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What You Need to Know About Google’s New Cookie Policy

Chelsea Iversen Feb. 13, 2020

On February 4, 2020, Google announced that publishers using the Chrome browser will be required to reveal how they collect third-party user cookies across the web. If not, Google has said it will delete those cookies.

Chrome has the largest user share in the market at 66.9 percent as of the end of January 2020, beating out Internet Explorer, Safari, Firefox and Edge. Once again, Google’s domination is changing the standards for the entire internet. The tech giant’s most recent Chrome update adds to the momentum in favor of a more privacy-focused internet.

Real quick, what are cookies again?

Cookies are packets of information sent from websites to your computer to track your online behavior. Brands use them to see if and when and how often you’ve visited various ads, web pages and apps.

Why is this change happening?

Privacy has become a major concern for tech giants lately. Google, Apple and other technology leaders have been planning to create a more private-by-default web-browsing experience for some time, following public backlash after the 2016 election and the Facebook-Cambridge Analytica scandal as well as GDPR and personal privacy laws being tackled by government bodies globally.

Notably, however, Apple’s Safari took steps in 2019 to limit cookies for the sake of user privacy, capturing roughly 52 percent of market share on mobile, and Google announced its goal to end cookies altogether by 2022. So, Google’s recent announcement is just one of many steps toward a cookie-free browsing experience.

Who does it impact?

The anti-cookie rollouts happening over the next two years, and the February 4 Chrome update, will impact us all. That means advertisers, publishers, marketers, web developers — anyone who buys or sells digital ads, processes user data or has a website with cookies.

What does Google’s update mean for my ads and website?

Developers and publishers will have to use Google’s SameSite protocol to reveal their cookie collection methods or their cookies won’t work on Chrome browsers. This will impact security and transparency of cookies in the short term. In the long term, advertisers will need to shift the way they see digital ads reaching consumers.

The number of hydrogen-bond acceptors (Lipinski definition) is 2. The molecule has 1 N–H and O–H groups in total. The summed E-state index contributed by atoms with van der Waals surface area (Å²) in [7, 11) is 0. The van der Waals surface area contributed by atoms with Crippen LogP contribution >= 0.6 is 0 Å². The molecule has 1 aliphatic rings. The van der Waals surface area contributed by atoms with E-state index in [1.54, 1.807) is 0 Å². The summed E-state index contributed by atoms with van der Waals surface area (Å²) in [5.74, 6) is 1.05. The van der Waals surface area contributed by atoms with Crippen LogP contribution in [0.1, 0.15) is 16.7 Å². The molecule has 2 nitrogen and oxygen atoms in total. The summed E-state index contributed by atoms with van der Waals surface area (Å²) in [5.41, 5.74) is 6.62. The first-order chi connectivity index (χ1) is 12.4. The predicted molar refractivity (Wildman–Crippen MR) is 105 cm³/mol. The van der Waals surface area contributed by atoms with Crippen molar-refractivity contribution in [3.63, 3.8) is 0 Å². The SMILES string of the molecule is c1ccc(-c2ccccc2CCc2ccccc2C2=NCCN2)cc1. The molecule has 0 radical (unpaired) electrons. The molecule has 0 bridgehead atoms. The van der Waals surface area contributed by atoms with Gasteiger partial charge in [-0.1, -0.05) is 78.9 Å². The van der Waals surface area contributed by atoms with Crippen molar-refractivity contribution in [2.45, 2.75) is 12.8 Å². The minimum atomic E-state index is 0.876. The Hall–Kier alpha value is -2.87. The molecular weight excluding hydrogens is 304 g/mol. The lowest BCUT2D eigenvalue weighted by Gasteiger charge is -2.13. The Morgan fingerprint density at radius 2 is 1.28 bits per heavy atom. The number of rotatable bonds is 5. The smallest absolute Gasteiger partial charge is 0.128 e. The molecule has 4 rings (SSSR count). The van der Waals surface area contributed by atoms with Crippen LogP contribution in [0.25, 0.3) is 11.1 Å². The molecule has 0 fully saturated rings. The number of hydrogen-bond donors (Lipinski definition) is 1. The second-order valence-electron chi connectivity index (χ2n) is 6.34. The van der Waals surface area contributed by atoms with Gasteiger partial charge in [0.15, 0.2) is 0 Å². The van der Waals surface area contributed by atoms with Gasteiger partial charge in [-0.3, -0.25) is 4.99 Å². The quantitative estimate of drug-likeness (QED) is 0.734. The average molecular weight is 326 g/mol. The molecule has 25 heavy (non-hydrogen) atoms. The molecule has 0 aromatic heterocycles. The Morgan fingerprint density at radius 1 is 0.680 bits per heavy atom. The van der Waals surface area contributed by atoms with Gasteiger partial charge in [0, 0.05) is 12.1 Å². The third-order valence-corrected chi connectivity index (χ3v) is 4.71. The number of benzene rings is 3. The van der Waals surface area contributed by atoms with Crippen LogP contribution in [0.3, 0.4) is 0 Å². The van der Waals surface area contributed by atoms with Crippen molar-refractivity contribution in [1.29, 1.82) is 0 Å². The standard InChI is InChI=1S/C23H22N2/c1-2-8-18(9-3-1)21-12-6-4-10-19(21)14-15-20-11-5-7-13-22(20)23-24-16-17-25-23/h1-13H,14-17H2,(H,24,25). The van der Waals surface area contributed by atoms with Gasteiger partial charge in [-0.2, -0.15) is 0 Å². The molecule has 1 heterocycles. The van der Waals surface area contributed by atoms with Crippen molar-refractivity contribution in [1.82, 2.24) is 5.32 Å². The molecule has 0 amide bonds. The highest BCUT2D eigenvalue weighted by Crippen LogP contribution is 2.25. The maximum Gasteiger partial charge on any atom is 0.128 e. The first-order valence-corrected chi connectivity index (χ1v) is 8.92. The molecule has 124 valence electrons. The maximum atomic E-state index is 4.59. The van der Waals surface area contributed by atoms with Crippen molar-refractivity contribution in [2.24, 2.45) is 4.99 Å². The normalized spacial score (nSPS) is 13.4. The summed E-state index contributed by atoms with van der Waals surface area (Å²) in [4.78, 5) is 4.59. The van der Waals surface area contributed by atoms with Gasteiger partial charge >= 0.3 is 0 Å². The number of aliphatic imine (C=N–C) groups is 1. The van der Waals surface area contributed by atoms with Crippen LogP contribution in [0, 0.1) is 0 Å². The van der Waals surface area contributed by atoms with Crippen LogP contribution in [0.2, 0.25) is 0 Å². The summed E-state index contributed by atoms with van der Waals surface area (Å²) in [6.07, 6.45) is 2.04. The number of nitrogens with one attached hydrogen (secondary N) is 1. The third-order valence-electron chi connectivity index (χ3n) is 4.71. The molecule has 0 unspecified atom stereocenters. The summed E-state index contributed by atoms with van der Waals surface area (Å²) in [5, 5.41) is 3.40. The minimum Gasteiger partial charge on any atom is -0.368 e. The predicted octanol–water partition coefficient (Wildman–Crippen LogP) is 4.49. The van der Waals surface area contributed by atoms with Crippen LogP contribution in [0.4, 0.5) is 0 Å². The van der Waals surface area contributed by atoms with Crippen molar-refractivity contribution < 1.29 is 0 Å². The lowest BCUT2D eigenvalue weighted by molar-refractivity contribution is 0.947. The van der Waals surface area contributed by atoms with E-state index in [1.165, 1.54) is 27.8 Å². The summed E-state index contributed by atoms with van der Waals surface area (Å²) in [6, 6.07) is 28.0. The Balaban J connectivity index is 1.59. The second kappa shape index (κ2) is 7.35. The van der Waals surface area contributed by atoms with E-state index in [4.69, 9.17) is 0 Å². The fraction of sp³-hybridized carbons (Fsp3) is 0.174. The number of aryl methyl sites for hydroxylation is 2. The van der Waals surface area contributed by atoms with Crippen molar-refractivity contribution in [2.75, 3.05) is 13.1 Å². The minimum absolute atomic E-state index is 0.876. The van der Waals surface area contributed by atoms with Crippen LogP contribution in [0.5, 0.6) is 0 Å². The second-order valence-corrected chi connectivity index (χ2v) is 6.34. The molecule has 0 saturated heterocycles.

As for what you need to do now, this video from Google’s Chromium blog walks through a very development-dense explanation of how this applies to your website and cookies. Pay attention at the 2:18 mark for instructions to test your site and see which cookies you need to update per the SameSite update:

Additionally, check with your publishers to make sure they’re compliant with the new standards as well.

What’s going to happen next?

This is the first significant step in Google’s plan to phase out cookies altogether by 2022.

Google established its “Privacy Sandbox” in August 2019 as an alternative to cookies for advertisers. The Privacy Sandbox has a mission to “create a thriving web ecosystem that is respectful of users and private by default.”

Right now, the Privacy Sandbox is just a collection of categorized ideas for APIs that advertisers and web developers will eventually be able rely on to build a safer, more private internet. This an open source project, which means it is not proprietary, and it’s still being developed, which means there is no simple code for developers to plug in just yet. But since these APIs are being drawn up as an alternative to cookies, and cookies aren’t scheduled to be fully extinguished for two years, we have some time.

According to DigiDay, the five APIs that are being developed fall under the following categories:

  1. Trust API: similar functionality as CAPTCHA to prove the user is human
  2. Privacy budget API: a budgeted amount of data a website can use from users
  3. Conversion API: an alternative tracking tool for attribution
  4. Federated Learning of Cohorts: uses machine learning to understand anonymized user habits and behaviors
  5. PIGIN (private interest groups, including noise): anonymized tracking of groups thought to be associated with a particular user

These APIs effectively increase safety and anonymize user behaviors on their Chrome browsers so marketers can use them safely and without invading user privacy. The anonymization of data is what separates this new form of data collection from cookies.


One thing is for certain: Google has always, unabashedly, been focused on the user experience. (Find out much more on this in our course, The State of Search.) Marketers may be surprised, but they shouldn’t be. This is a move toward user privacy — something users have been demanding more of.

This month’s move toward making cookie data more transparent and safe is a step in that direction. And replacing cookies with the Privacy Sandbox open-source APIs will be Google’s way of giving users what they’re asking for — more privacy — without compromising advertisers’ abilities to reach their target audiences and understand consumer behaviors.

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